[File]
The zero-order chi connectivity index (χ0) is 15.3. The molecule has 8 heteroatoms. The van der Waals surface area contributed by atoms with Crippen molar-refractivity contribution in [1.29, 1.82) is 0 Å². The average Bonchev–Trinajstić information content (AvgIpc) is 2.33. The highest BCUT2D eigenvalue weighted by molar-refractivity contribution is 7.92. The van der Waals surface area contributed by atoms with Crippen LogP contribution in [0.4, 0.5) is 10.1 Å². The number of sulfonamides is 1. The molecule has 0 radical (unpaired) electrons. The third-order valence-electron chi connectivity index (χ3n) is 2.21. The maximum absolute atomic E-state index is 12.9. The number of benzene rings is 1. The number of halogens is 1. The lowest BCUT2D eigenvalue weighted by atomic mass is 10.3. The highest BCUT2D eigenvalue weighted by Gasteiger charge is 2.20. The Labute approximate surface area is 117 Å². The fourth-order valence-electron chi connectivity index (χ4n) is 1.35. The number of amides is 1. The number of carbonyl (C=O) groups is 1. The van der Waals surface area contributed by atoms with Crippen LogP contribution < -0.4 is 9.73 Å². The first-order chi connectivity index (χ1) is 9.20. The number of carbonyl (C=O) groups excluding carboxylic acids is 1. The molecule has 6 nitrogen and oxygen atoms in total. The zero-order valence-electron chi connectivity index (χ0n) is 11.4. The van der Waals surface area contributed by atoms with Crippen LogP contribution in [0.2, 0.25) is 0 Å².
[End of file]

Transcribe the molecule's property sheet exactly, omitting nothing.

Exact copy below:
The zero-order chi connectivity index (χ0) is 15.3. The molecule has 8 heteroatoms. The van der Waals surface area contributed by atoms with Crippen molar-refractivity contribution in [1.29, 1.82) is 0 Å². The average Bonchev–Trinajstić information content (AvgIpc) is 2.33. The highest BCUT2D eigenvalue weighted by molar-refractivity contribution is 7.92. The van der Waals surface area contributed by atoms with Crippen LogP contribution in [0.4, 0.5) is 10.1 Å². The number of sulfonamides is 1. The molecule has 0 radical (unpaired) electrons. The third-order valence-electron chi connectivity index (χ3n) is 2.21. The maximum absolute atomic E-state index is 12.9. The number of benzene rings is 1. The number of halogens is 1. The lowest BCUT2D eigenvalue weighted by atomic mass is 10.3. The highest BCUT2D eigenvalue weighted by Gasteiger charge is 2.20. The Labute approximate surface area is 117 Å². The fourth-order valence-electron chi connectivity index (χ4n) is 1.35. The number of amides is 1. The number of carbonyl (C=O) groups is 1. The van der Waals surface area contributed by atoms with Crippen LogP contribution < -0.4 is 9.73 Å². The first-order chi connectivity index (χ1) is 9.20. The number of carbonyl (C=O) groups excluding carboxylic acids is 1. The molecule has 6 nitrogen and oxygen atoms in total. The zero-order valence-electron chi connectivity index (χ0n) is 11.4. The van der Waals surface area contributed by atoms with Crippen LogP contribution in [0.2, 0.25) is 0 Å².